Gazprom Moving Forward with Power of Siberia 2 Gas Pipeline to China, Signaling Continued Diversification of Gas Export Routes

On May 18, Gazprom CEO Alex­ei Miller announced that design and sur­vey work had begun on the Pow­er of Siberia 2 pipeline project, which is intend­ed to pro­vide an addi­tion­al 50 bil­lion cubic meters (bcm) of nat­ur­al gas per year to the Chi­nese mar­ket. Pres­i­dent Putin gave his sup­port to the project in March of this year.  The announce­ment comes just a few months after the $55 bil­lion Pow­er of Siberia 1 pipeline, rat­ed (even­tu­al­ly) to trans­port 38 bcm of gas to Chi­na, was for­mal­ly opened in Decem­ber 2019.

The con­fir­ma­tion of plans to more than dou­ble Russia’s land-based gas export capac­i­ty to Chi­na sug­gests that Rus­sia is intent on diver­si­fy­ing, to a greater degree, its export mar­kets beyond Europe, where attempts have grown bold­er to lessen the strate­gic lever­age that accom­pa­nies Russ­ian sup­plies.  The lat­est man­i­fes­ta­tion of this was evi­dent on May 15, when Germany’s ener­gy reg­u­la­tor made the some­what unex­pect­ed announce­ment that it had declined to exempt the Nord Stream 2 pipeline project from Euro­pean Union rules that require sep­a­rate oper­a­tors for the pro­duc­tion, trans­port, and dis­tri­b­u­tion of gas into mem­ber states.

It is in this con­text that Gazprom, already bur­dened by large lev­els of invest­ment spend­ing in recent years, is choos­ing to embark on anoth­er large-scale ener­gy project that, Moscow hopes, will strength­en the hand of Russ­ian nego­tia­tors in their inter­ac­tions with Euro­pean and Asian cus­tomers (notably Chi­na).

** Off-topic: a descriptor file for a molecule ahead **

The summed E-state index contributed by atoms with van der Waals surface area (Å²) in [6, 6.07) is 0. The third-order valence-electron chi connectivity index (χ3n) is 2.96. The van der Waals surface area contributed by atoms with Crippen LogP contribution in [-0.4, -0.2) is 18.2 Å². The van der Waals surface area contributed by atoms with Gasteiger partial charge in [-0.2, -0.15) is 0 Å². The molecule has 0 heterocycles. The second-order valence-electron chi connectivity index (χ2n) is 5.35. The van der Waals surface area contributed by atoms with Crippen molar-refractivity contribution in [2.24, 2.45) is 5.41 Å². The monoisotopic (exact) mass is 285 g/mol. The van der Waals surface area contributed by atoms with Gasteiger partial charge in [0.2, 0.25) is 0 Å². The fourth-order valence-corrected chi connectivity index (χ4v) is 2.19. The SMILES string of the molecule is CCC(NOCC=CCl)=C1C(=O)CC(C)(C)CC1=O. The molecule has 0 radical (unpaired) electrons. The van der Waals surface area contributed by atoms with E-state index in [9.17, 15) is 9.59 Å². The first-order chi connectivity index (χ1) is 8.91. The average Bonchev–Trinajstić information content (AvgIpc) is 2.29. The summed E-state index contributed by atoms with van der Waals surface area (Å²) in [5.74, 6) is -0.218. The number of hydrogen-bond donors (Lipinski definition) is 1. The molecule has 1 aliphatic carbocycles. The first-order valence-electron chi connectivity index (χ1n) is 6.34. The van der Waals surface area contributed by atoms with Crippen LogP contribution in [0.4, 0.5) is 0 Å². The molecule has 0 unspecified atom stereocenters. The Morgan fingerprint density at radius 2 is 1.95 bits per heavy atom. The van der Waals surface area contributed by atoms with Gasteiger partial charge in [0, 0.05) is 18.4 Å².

Gazprom’s deci­sion also reveals an aware­ness that it will like­ly be some time before reli­able large-vol­ume trans­porta­tion of liq­ue­fied nat­ur­al gas (LNG) can be deliv­ered to mar­ket via the North­ern Sea Route, even as pre­ma­ture melt­ing is cur­rent­ly allow­ing an LNG car­ri­er (with ice­break­er escort) to make the ear­li­est-ever pas­sage from Yamal LNG to Chi­na.  At present, Yamal LNG oper­a­tor Novatek has 15 LNG car­ri­ers in oper­a­tion, with plans to acquire up to 42 addi­tion­al ves­sels in the future.

Ulti­mate­ly, dou­bling down on pipeline con­struc­tion to Chi­na serves mul­ti­ple Russ­ian strate­gic objec­tives, includ­ing improve­ments the project might bring to domes­tic ener­gy dis­tri­b­u­tion, along­side an improved abil­i­ty to com­pete with Cen­tral Asian states for the Chi­nese mar­ket and, as not­ed, improv­ing its lever­age in its nego­ti­a­tions with Europe, its dom­i­nant export mar­ket.